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4 IPS board candidates oppose ‘Rebuilding Stronger’ proposal plan

INDIANAPOLIS (WISH) — Ahead of the Nov. 8 school board elections, Indianapolis Public Schools board candidates Nicole Carey, Angelia Moore, Hope Hampton and Kristen Phair say they were against progressing the district’s “Rebuilding Stronger” proposal forward for a final draft.

In a forum hosted Thursday evening by WFYI and Chalkbeat Indiana, they said they would not vote no.

“I don’t want that to be interpreted as something that means I don’t support the board, or I don’t support the district however, I have questions,” Carey said. “I don’t necessary think that I have all the answers or one particular person has all the answers, but I do highly value the wealth that our community brings.”

She said the plan had a lot of great components within the proposal, but being a mother of three young children in the district, she would like to know more and says she’d like to see more community input on the plan.

The four candidates are seeking three open seats on the IPS school board.

The board holds seven seats in total for the district.

Carey is going to the district five seat that doesn’t have an opponent for the race.

Moore is going for an at-large seat in the district, which also won’t have an opponent for the race.

She said that as an IPS graduate, parent, and former employee, it’s important to hold the district accountable for the decisions that would impact students.

“So the answer to that is an easy no, because as the draft is written there’s many things that it doesn’t entail. It doesn’t explain or show the detail on how we got to those choices,” Moore said. “To any constituent, make sure they’re reaching out to us. Make sure that they are prepared to vote, and make sure their voices are heard.”

Hampton and Phair are going up against each other for District 3.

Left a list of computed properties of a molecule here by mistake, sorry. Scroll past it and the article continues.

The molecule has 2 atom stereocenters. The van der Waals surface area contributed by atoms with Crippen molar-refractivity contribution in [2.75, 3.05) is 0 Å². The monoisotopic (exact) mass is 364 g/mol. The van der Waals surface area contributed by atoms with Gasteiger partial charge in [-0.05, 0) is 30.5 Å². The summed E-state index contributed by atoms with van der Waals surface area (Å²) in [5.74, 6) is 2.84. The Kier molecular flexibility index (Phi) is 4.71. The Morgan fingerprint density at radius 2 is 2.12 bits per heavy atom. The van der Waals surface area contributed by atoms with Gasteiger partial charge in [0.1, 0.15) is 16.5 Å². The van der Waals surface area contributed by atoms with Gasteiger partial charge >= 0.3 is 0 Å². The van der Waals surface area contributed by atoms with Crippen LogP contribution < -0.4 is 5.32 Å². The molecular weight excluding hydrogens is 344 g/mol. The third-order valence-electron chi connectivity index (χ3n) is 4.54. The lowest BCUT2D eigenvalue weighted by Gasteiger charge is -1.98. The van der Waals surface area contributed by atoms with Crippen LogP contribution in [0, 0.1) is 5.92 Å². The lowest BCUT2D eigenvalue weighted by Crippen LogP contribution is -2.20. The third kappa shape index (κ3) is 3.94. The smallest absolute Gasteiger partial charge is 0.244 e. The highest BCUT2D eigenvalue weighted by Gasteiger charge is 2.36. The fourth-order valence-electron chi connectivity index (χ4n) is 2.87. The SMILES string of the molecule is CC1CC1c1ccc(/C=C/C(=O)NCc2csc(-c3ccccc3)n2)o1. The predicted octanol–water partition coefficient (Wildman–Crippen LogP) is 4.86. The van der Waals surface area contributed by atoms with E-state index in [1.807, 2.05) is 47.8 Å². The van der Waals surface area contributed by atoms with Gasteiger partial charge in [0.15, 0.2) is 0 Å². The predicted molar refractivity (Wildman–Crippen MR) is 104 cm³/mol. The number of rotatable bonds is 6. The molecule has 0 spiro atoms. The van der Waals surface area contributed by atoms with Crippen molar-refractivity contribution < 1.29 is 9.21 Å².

In a statement to News 8, Hampton said:

First, the plan wasn’t communicated with families well from the beginning. There’s still folks in the district that have no idea how this plan will impact their kids. I was at the most recent board meeting and noticed that we weren’t hearing public comment from a diverse mix of families which makes me wonder how accessible information has been and how accessible these meetings are. Second, the district hasn’t told us how this plan is the best financial decision going forward.”

Hampton said the district needs more community perspective on the board. She grew up near the fairgrounds and was one of those kids that needed a little extra push to make it. She needed someone to believe in her and she’s grateful someone did. As commissioners to the community, it’s the job of the board to make decisions transparently. 

In a statement to News 8, Phair said:

“I would vote no on the proposal because I haven’t seen a financial feasibility plan, because IPS has not addressed the concerns our teachers laid out at the board meeting of September 29, and because the district has not meaningfully partnered with those families most affected by these changes. I want to see IPS acknowledge that most families choose their school based on proximity to their home and the proposed full choice model eliminates presumptive access to a nearby school.  Many of our under-resourced families depend on this access for meaningful involvement.  I’d like IPS to consider a preferential tier of access for our under-resourced families to attend the nearest public school to their home.

She said the district needs commissioners who will listen to their constituents, critically analyze the data behind proposed plans and budgeting, and advocate for the quality education of every child.